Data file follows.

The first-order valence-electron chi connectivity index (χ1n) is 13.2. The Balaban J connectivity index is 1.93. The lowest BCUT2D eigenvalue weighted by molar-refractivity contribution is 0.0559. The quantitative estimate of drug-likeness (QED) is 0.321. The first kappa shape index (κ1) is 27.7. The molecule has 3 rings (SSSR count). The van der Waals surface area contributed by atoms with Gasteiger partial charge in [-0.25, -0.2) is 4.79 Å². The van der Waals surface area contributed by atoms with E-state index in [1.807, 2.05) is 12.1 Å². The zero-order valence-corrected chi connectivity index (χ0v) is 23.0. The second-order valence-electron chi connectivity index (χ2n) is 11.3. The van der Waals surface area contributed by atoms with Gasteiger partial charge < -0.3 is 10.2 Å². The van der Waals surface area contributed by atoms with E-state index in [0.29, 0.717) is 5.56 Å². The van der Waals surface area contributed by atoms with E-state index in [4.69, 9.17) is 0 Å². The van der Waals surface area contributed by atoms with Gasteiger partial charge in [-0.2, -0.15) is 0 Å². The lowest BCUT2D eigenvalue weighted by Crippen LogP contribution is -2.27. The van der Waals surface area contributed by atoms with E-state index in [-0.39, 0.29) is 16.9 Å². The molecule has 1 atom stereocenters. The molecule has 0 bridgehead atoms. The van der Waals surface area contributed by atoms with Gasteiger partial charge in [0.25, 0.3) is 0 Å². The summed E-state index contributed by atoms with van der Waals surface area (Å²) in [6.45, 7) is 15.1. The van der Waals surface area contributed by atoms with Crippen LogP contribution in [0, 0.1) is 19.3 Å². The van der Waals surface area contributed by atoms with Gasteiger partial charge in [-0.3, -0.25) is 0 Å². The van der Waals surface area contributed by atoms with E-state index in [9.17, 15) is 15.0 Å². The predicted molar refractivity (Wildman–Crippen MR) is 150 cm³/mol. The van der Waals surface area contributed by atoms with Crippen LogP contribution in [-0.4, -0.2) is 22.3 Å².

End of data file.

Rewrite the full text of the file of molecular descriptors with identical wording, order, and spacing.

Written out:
The first-order valence-electron chi connectivity index (χ1n) is 13.2. The Balaban J connectivity index is 1.93. The lowest BCUT2D eigenvalue weighted by molar-refractivity contribution is 0.0559. The quantitative estimate of drug-likeness (QED) is 0.321. The first kappa shape index (κ1) is 27.7. The molecule has 3 rings (SSSR count). The van der Waals surface area contributed by atoms with Gasteiger partial charge in [-0.25, -0.2) is 4.79 Å². The van der Waals surface area contributed by atoms with E-state index in [1.807, 2.05) is 12.1 Å². The zero-order valence-corrected chi connectivity index (χ0v) is 23.0. The second-order valence-electron chi connectivity index (χ2n) is 11.3. The van der Waals surface area contributed by atoms with Gasteiger partial charge < -0.3 is 10.2 Å². The van der Waals surface area contributed by atoms with E-state index in [0.29, 0.717) is 5.56 Å². The van der Waals surface area contributed by atoms with E-state index in [4.69, 9.17) is 0 Å². The van der Waals surface area contributed by atoms with Gasteiger partial charge in [-0.2, -0.15) is 0 Å². The lowest BCUT2D eigenvalue weighted by Crippen LogP contribution is -2.27. The van der Waals surface area contributed by atoms with E-state index in [-0.39, 0.29) is 16.9 Å². The molecule has 1 atom stereocenters. The molecule has 0 bridgehead atoms. The van der Waals surface area contributed by atoms with Gasteiger partial charge in [0.25, 0.3) is 0 Å². The summed E-state index contributed by atoms with van der Waals surface area (Å²) in [6.45, 7) is 15.1. The van der Waals surface area contributed by atoms with Crippen LogP contribution in [0, 0.1) is 19.3 Å². The van der Waals surface area contributed by atoms with Gasteiger partial charge in [-0.3, -0.25) is 0 Å². The van der Waals surface area contributed by atoms with E-state index in [9.17, 15) is 15.0 Å². The predicted molar refractivity (Wildman–Crippen MR) is 150 cm³/mol. The van der Waals surface area contributed by atoms with Crippen LogP contribution in [-0.4, -0.2) is 22.3 Å².